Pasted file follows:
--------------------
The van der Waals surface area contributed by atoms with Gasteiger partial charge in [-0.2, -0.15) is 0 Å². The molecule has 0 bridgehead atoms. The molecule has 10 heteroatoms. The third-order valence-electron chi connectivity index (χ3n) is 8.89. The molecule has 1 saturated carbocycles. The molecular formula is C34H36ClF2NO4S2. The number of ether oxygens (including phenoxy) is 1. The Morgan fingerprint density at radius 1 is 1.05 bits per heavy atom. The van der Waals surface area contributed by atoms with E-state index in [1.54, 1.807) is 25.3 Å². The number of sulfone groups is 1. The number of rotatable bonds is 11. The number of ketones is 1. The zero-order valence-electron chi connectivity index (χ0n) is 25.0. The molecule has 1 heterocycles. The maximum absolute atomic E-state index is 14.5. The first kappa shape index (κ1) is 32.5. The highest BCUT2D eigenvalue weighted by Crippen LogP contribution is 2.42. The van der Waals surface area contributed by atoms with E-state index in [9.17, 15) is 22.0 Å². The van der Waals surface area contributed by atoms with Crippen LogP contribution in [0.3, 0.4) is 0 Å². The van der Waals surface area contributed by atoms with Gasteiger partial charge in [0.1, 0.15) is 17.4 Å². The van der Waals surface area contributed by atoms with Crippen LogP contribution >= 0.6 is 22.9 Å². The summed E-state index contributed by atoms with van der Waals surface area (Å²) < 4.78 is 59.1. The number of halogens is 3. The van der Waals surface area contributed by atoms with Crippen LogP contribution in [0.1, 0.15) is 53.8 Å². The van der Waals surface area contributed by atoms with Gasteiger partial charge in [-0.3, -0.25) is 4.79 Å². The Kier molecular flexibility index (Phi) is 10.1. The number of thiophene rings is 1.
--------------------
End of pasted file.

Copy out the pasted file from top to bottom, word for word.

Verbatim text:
The van der Waals surface area contributed by atoms with Gasteiger partial charge in [-0.2, -0.15) is 0 Å². The molecule has 0 bridgehead atoms. The molecule has 10 heteroatoms. The third-order valence-electron chi connectivity index (χ3n) is 8.89. The molecule has 1 saturated carbocycles. The molecular formula is C34H36ClF2NO4S2. The number of ether oxygens (including phenoxy) is 1. The Morgan fingerprint density at radius 1 is 1.05 bits per heavy atom. The van der Waals surface area contributed by atoms with E-state index in [1.54, 1.807) is 25.3 Å². The number of sulfone groups is 1. The number of rotatable bonds is 11. The number of ketones is 1. The zero-order valence-electron chi connectivity index (χ0n) is 25.0. The molecule has 1 heterocycles. The maximum absolute atomic E-state index is 14.5. The first kappa shape index (κ1) is 32.5. The highest BCUT2D eigenvalue weighted by Crippen LogP contribution is 2.42. The van der Waals surface area contributed by atoms with E-state index in [9.17, 15) is 22.0 Å². The van der Waals surface area contributed by atoms with Crippen LogP contribution in [0.3, 0.4) is 0 Å². The van der Waals surface area contributed by atoms with Gasteiger partial charge in [0.1, 0.15) is 17.4 Å². The van der Waals surface area contributed by atoms with Crippen LogP contribution >= 0.6 is 22.9 Å². The summed E-state index contributed by atoms with van der Waals surface area (Å²) < 4.78 is 59.1. The number of halogens is 3. The van der Waals surface area contributed by atoms with Crippen LogP contribution in [0.1, 0.15) is 53.8 Å². The van der Waals surface area contributed by atoms with Gasteiger partial charge in [-0.3, -0.25) is 4.79 Å². The Kier molecular flexibility index (Phi) is 10.1. The number of thiophene rings is 1.